12th May 2017

How could Med to Arb help Family Mediations?

Most family mediators have experienced the problem of getting 90% there in a family mediation only to see the great work that has been achieved disappearing in a puff of smoke as the parties fall out over what appears to be a relatively minor issue. Is there a way in which the parties could save that work and simply have a decision on the last stuck issue?

As practitioners an arbitrator is unlikely to be our first port of call. We will probably have thought about parachuting in our friendly barrister to give a view on the range of likely outcomes. Or the parties may be encouraged to try to bridge the gap through their solicitors. But what happens if that has failed or is not appropriate?

We certainly won’t be parading the arbitrator as the option from the start of the process for fear of undermining the parties efforts in achieving self-determined solutions. And whether or not in years to come, England and Wales comes to embrace “Med – Arb” (mediators swapping their facilitative hat in favour of their adjudicator helmets) this is not currently an available option.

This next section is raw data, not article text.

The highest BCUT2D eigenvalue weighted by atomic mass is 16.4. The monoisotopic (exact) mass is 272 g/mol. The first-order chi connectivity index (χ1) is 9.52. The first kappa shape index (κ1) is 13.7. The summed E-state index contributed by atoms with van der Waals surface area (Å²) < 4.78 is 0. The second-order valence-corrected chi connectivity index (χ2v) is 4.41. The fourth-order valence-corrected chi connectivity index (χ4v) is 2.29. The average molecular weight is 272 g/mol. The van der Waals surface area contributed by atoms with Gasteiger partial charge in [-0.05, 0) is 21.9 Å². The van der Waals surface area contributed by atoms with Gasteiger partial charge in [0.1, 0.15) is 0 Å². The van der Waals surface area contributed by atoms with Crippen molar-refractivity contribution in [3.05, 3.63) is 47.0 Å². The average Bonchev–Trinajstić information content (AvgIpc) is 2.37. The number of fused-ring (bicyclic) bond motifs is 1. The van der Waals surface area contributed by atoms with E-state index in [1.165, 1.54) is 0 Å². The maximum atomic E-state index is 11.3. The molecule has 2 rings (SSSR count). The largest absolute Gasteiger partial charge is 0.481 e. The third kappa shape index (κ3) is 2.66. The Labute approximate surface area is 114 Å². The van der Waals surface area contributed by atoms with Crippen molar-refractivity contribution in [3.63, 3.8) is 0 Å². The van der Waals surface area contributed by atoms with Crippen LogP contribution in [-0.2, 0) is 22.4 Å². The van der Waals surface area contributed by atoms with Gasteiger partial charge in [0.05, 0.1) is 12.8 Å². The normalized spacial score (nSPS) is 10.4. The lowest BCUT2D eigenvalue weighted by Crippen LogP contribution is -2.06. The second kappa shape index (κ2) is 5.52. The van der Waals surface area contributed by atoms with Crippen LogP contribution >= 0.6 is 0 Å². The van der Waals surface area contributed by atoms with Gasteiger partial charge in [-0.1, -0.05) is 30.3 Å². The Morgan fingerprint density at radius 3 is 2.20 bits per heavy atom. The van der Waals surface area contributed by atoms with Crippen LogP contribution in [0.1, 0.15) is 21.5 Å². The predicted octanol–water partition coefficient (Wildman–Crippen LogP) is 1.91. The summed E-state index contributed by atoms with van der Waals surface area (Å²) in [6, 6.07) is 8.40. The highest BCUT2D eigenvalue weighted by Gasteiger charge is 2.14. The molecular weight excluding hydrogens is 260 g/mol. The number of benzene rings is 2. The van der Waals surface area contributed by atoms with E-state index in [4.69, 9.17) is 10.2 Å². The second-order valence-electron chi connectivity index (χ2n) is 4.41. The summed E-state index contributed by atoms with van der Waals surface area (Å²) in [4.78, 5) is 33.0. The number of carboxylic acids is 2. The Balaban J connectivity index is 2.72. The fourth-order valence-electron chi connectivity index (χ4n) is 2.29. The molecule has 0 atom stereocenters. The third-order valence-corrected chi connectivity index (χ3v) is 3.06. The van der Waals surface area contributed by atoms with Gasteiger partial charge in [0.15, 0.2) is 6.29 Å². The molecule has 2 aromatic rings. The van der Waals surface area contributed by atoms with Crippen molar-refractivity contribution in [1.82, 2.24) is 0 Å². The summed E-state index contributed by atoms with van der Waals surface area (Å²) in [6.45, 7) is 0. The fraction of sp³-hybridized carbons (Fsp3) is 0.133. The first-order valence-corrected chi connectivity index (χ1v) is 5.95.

But what of the “med to arb” option:

  • where the mediator hands on to a separate arbitrator;
  • who offers continuity;
  • building on the work already completed in family mediation; and
  • creates a comprehensive structure?

As professionals working in the shadow of the legal process family mediators might assume that the process that replaces the 3-15 months of work in court and delivers an output with the same practical effect as a legal judgment must somehow be a process of great sophistication. The clients’ view may be far simpler: “We tried our hardest and we are just stuck. We just need someone to decide. Are you really telling me that the best that you have to offer is the option of tearing up all of this work which we have achieved in mediation and for us to start with a blank page in the court as if all this hard-won progress had never been achieved?”

Background information

The fundamentals in an arbitration are:

    • The parties’ right to identify the scope of the arbitration;
    • That once the arbitration agreement is signed, the arbitrator is seized of the case and duty-bound (with limited exceptions) to provide a determination applying English law;